India stands high in the portal of production of organic tea, food grains, pulses and sugar. The Central government has planned to develop infrastructure in the east that includes setting up of 24 Agri Export Zones (AEZ) and three mega food parks will be rolled up at Jangipur in Murshidabad and Ranchi and Nalbari in Assam.
Exports have grown well over the last couple of years although our country has faced trade deficits that have become quite common. “The east and the North-east have international borders where informal trade is usually practiced. India has notched up an export of $19 billion from the service sector last year,” said Sanjeev Nandwni, directorate general of foreign trade.
HC upholds POTA court decision – Prevention of Terrorism Act, 2002 in India ?!!
From The Press Trust of India
Gangtok, Aug 1, 2010 (PTI): The Sikkim High Court has upheld the decision of designated POTA court sentencing the National Democratic Front of Bodoland (NDFB) Dhiren Bodo to five years imprisonment.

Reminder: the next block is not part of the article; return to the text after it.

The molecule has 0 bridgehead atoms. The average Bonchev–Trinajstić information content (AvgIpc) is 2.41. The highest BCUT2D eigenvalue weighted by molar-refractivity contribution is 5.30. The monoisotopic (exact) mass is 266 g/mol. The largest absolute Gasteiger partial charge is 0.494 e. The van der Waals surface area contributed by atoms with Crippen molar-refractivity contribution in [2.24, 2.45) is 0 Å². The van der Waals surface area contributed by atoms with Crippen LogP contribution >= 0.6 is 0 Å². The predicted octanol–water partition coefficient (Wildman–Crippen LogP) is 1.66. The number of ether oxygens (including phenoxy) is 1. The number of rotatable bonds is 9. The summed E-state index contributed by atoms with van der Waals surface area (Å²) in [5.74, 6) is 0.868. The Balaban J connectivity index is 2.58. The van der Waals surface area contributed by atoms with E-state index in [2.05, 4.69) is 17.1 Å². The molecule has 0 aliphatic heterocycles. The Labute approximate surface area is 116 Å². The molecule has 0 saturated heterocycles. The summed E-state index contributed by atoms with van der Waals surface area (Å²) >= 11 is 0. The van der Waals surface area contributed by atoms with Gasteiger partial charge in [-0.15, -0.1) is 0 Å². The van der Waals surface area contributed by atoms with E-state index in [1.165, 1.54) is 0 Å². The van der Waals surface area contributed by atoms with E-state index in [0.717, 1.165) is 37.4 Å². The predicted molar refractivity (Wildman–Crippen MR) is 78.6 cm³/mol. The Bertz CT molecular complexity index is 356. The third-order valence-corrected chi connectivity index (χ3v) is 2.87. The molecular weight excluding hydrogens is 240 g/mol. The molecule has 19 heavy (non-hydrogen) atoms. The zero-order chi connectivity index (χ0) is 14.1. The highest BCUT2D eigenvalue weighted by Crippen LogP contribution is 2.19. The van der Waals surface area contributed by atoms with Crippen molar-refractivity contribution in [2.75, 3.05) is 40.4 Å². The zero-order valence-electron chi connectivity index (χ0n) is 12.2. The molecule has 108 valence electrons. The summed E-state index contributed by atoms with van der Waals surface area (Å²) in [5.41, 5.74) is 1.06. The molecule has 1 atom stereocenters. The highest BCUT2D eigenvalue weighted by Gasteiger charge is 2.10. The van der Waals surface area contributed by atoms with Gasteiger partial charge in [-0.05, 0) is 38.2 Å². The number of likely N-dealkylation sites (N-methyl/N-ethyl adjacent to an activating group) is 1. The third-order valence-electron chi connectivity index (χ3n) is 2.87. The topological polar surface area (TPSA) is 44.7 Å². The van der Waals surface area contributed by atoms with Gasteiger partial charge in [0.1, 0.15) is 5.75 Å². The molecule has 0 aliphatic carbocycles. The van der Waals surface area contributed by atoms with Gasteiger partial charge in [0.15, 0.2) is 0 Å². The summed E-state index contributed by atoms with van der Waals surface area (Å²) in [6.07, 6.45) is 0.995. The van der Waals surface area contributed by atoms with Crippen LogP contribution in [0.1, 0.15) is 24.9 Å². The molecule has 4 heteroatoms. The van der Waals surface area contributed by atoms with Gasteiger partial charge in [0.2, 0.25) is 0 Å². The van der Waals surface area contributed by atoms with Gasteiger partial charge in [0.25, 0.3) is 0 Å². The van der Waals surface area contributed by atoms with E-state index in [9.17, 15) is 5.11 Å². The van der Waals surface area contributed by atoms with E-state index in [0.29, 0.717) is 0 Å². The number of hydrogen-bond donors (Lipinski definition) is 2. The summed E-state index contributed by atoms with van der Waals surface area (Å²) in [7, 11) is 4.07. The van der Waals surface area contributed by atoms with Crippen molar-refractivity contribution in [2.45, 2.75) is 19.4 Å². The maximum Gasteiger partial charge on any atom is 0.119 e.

A single bench of the High Court consisting of Chief Justice Barin Ghosh on Friday while pronouncing the judgement said that letter heads of a banned terrorist outfit were found in possession of Bodo.
It said that in the absence of any other evidence to the contrary, the court could logically deduce that the appellant belongs to such a banned terrorist organization, resulting in commission of offence punishable under the provisions of POTA.
Besides, the possession of hand grenades from the appellant did attract the provisions the Explosive Substances Act, the court said. Earlier, in 2008, the designated Judge, East and North at Gangtok under POTA had concluded the matter by upholding that letter-heads of the banned organization and hand grenades were found in the possession of the appellant and accordingly he was convicted and sentenced for a period of five years with a fine of Rs. 6,000 under the POTA.
Bodo had challenged the POTA court sentence in the High Court.